Prostate-specific Antigen (PSA), Free:Total Ratio

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CPT Code:

84153, 84154

Test Type: 0.8 mL Serum
Stability Time:
Temperature Period
Freeze 14 days
Room 3 days  
Refrigerator 3 days  
Freeze/thaw cycles Stable x3


Measure the percentage of free (uncomplexed) PSA relative to the total amount of PSA in men with serum PSA concentrations between 4.0-10.0 ng/mL. In general, serum PSA levels increase due to physical changes to prostate architecture caused by trauma, infection, inflammation, prostate manipulation, benign prostatic hypertrophy (BPH) or malignancy.[2,3] The sensitivity of PSA levels to these changes serves as the basis for the clinical use of the test. The PSA concentration in the serum of healthy men is a millionfold lower than that in seminal fluid. PSA in seminal fluid is predominantly free or uncomplexed. In serum, the majority of PSA is bound to inhibitors including alpha 1-antichymotrypsin (ACT) and alpha-2-macroglobulin (A2M). Measured total PSA consists of free and ACT-bound since PSA complexed to A2M is not immunologically detectable. Catalona and coworkers found that one in four patients with normal DRE and PSA levels between 4.0 and 10.0 ng/mL have prostate cancer.[4] They recommended using a cutoff of 25% free PSA for this group of men (see Limitations) to identify individuals with an increased risk of prostate cancer. They found that 95% of the men with cancer (as determined by biopsy) with normal DRE and total PSA between 4 and 10 ng/mL had percent free PSA <=25%. Their study further indicated that 20% of men with benign disease (as determined by biopsy) with normal DRE and a total PSA between 4 and 10 ng/mL had percent free PSA greater than the 25% cutoff. Alternatively, percent free PSA may be used to determine the relative risk of prostate cancer in individual men.[4]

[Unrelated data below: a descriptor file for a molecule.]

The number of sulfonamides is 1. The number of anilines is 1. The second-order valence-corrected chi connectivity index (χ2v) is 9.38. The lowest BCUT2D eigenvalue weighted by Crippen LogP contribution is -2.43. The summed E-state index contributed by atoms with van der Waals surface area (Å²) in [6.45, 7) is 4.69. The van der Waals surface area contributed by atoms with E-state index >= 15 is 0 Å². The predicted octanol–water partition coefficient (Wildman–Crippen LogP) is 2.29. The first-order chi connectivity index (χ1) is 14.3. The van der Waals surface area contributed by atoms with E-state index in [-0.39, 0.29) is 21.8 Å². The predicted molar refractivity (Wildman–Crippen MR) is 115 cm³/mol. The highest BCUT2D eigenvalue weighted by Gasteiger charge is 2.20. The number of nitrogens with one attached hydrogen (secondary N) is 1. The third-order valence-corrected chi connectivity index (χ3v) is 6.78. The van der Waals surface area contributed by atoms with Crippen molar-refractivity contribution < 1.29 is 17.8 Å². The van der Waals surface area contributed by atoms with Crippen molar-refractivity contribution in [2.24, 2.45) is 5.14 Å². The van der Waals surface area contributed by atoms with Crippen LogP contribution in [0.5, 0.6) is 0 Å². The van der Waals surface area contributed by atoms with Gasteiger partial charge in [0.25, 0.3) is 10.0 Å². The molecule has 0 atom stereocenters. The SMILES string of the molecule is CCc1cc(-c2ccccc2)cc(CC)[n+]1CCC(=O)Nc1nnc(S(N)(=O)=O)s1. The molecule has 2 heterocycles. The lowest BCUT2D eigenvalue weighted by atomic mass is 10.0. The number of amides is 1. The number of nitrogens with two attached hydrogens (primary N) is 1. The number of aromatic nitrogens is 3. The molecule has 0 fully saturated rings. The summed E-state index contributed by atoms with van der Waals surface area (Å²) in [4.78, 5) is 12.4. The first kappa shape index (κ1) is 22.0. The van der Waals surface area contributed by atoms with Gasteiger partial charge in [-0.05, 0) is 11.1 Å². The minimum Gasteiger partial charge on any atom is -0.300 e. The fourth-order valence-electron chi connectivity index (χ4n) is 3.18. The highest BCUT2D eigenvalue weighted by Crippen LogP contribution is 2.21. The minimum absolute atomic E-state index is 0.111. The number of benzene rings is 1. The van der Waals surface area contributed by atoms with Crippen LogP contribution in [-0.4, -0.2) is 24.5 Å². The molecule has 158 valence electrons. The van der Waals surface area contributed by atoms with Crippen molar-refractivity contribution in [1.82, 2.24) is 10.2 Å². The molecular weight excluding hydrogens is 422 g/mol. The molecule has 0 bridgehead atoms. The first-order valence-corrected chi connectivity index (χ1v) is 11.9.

In this panel, free PSA is performed and percent free PSA is calculated, regardless of the concentration of total PSA. The interpretive guidelines provided for percent free PSA are based on a population of men with normal digital rectal exam (DRE) and total PSA between 4.0 and 10.0 ng/mL. Catalona and coworkers[4] did not make specific recommendations regarding the use of percent free PSA for any other population of men. Patients taking finasteride, an alpha-reductase inhibitor, will have diminished levels of PSA. PSA complexes are more stable than free PSA.[1] The serum levels of both total and free PSA increase with prostate manipulation but the free returns to premanipulation concentrations quicker. This can result in a transient elevation in percent free PSA.

Collection Details:

Collection Instructions:

Values obtained with different assays should not be used interchangeably in serial testing. It is recommended that only one assay method be used consistently to monitor a patient's course of therapy. This procedure does not provideserial monitoring; it is intended for one-time use only. For a complete test description, see Prostate-specific Antigen (PSA), Free:Total Ratio Reflex (480772). If serial monitoring is required, please use the serial monitoring number (480780) to order. This test may exhibit interference when sample is collected from a person who is consuming a supplement with a high doseof biotin (also termed as vitamin B7 or B8, vitamin H, or coenzyme R). It is recommended to ask all patients who may be indicated for this test about biotin supplementation. Patients should be cautioned to stop biotin consumption at least 72 hours prior to the collection of a sample.

Red-top tube or gel-barrier tub.

If tube other than gel-barrier tube is used, transfer separated serum to a plastic transport tube.

Maintain specimen at room temperature.